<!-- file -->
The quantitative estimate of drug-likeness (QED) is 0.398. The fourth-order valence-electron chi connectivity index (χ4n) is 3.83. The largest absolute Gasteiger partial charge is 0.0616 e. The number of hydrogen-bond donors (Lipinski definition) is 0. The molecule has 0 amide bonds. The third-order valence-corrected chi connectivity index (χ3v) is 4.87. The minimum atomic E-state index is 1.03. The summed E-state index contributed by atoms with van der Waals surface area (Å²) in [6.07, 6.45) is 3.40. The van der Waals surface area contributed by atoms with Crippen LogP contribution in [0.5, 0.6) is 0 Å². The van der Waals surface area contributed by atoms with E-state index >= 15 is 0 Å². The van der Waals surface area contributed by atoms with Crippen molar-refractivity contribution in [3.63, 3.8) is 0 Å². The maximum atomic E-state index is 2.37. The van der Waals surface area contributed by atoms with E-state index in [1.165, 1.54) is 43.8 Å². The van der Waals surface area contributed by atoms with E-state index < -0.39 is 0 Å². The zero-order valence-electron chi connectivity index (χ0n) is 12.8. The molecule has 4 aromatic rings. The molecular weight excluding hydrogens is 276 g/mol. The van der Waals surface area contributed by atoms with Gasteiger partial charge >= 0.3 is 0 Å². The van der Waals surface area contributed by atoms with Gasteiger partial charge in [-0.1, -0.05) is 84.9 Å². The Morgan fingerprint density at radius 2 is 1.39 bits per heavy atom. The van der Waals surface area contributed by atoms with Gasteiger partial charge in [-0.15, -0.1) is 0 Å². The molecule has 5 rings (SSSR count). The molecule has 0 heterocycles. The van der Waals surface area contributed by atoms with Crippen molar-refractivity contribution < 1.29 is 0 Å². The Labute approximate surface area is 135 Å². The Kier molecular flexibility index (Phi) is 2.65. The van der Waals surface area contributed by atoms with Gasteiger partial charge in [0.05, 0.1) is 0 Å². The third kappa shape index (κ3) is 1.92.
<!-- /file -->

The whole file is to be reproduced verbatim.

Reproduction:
The quantitative estimate of drug-likeness (QED) is 0.398. The fourth-order valence-electron chi connectivity index (χ4n) is 3.83. The largest absolute Gasteiger partial charge is 0.0616 e. The number of hydrogen-bond donors (Lipinski definition) is 0. The molecule has 0 amide bonds. The third-order valence-corrected chi connectivity index (χ3v) is 4.87. The minimum atomic E-state index is 1.03. The summed E-state index contributed by atoms with van der Waals surface area (Å²) in [6.07, 6.45) is 3.40. The van der Waals surface area contributed by atoms with Crippen LogP contribution in [0.5, 0.6) is 0 Å². The van der Waals surface area contributed by atoms with E-state index >= 15 is 0 Å². The van der Waals surface area contributed by atoms with Crippen molar-refractivity contribution in [3.63, 3.8) is 0 Å². The maximum atomic E-state index is 2.37. The van der Waals surface area contributed by atoms with E-state index in [1.165, 1.54) is 43.8 Å². The van der Waals surface area contributed by atoms with E-state index < -0.39 is 0 Å². The zero-order valence-electron chi connectivity index (χ0n) is 12.8. The molecule has 4 aromatic rings. The molecular weight excluding hydrogens is 276 g/mol. The van der Waals surface area contributed by atoms with Gasteiger partial charge >= 0.3 is 0 Å². The van der Waals surface area contributed by atoms with Gasteiger partial charge in [-0.1, -0.05) is 84.9 Å². The Morgan fingerprint density at radius 2 is 1.39 bits per heavy atom. The van der Waals surface area contributed by atoms with Gasteiger partial charge in [-0.15, -0.1) is 0 Å². The molecule has 5 rings (SSSR count). The molecule has 0 heterocycles. The van der Waals surface area contributed by atoms with Crippen molar-refractivity contribution < 1.29 is 0 Å². The Labute approximate surface area is 135 Å². The Kier molecular flexibility index (Phi) is 2.65. The van der Waals surface area contributed by atoms with Gasteiger partial charge in [0.05, 0.1) is 0 Å². The third kappa shape index (κ3) is 1.92.